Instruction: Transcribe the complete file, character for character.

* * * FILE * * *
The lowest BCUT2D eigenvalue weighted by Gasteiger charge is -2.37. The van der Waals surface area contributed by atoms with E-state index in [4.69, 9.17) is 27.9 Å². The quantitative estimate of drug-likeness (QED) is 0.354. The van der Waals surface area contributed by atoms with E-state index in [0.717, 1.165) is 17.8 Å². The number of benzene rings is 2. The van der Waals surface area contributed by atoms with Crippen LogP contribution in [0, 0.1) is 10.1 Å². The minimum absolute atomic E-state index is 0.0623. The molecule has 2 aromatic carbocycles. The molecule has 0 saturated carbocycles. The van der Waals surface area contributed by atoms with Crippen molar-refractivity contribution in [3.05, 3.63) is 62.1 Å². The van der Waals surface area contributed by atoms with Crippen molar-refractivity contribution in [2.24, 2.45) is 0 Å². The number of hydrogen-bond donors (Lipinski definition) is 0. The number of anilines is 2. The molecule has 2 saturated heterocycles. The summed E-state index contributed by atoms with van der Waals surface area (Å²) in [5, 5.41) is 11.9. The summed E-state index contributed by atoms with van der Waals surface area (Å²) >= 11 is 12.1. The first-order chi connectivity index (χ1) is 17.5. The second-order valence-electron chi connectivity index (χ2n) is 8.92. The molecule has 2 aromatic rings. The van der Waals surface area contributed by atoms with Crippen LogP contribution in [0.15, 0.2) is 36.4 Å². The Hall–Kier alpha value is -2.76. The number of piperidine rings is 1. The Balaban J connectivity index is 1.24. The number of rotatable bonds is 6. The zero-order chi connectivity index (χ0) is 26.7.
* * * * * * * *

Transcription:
The lowest BCUT2D eigenvalue weighted by Gasteiger charge is -2.37. The van der Waals surface area contributed by atoms with E-state index in [4.69, 9.17) is 27.9 Å². The quantitative estimate of drug-likeness (QED) is 0.354. The van der Waals surface area contributed by atoms with E-state index in [0.717, 1.165) is 17.8 Å². The number of benzene rings is 2. The van der Waals surface area contributed by atoms with Crippen LogP contribution in [0, 0.1) is 10.1 Å². The minimum absolute atomic E-state index is 0.0623. The molecule has 2 aromatic carbocycles. The molecule has 0 saturated carbocycles. The van der Waals surface area contributed by atoms with Crippen molar-refractivity contribution in [3.05, 3.63) is 62.1 Å². The van der Waals surface area contributed by atoms with Crippen molar-refractivity contribution in [2.24, 2.45) is 0 Å². The number of hydrogen-bond donors (Lipinski definition) is 0. The number of anilines is 2. The molecule has 2 saturated heterocycles. The summed E-state index contributed by atoms with van der Waals surface area (Å²) in [5, 5.41) is 11.9. The summed E-state index contributed by atoms with van der Waals surface area (Å²) >= 11 is 12.1. The first-order chi connectivity index (χ1) is 17.5. The second-order valence-electron chi connectivity index (χ2n) is 8.92. The molecule has 2 aromatic rings. The van der Waals surface area contributed by atoms with Crippen LogP contribution in [0.15, 0.2) is 36.4 Å². The Hall–Kier alpha value is -2.76. The number of piperidine rings is 1. The Balaban J connectivity index is 1.24. The number of rotatable bonds is 6. The zero-order chi connectivity index (χ0) is 26.7.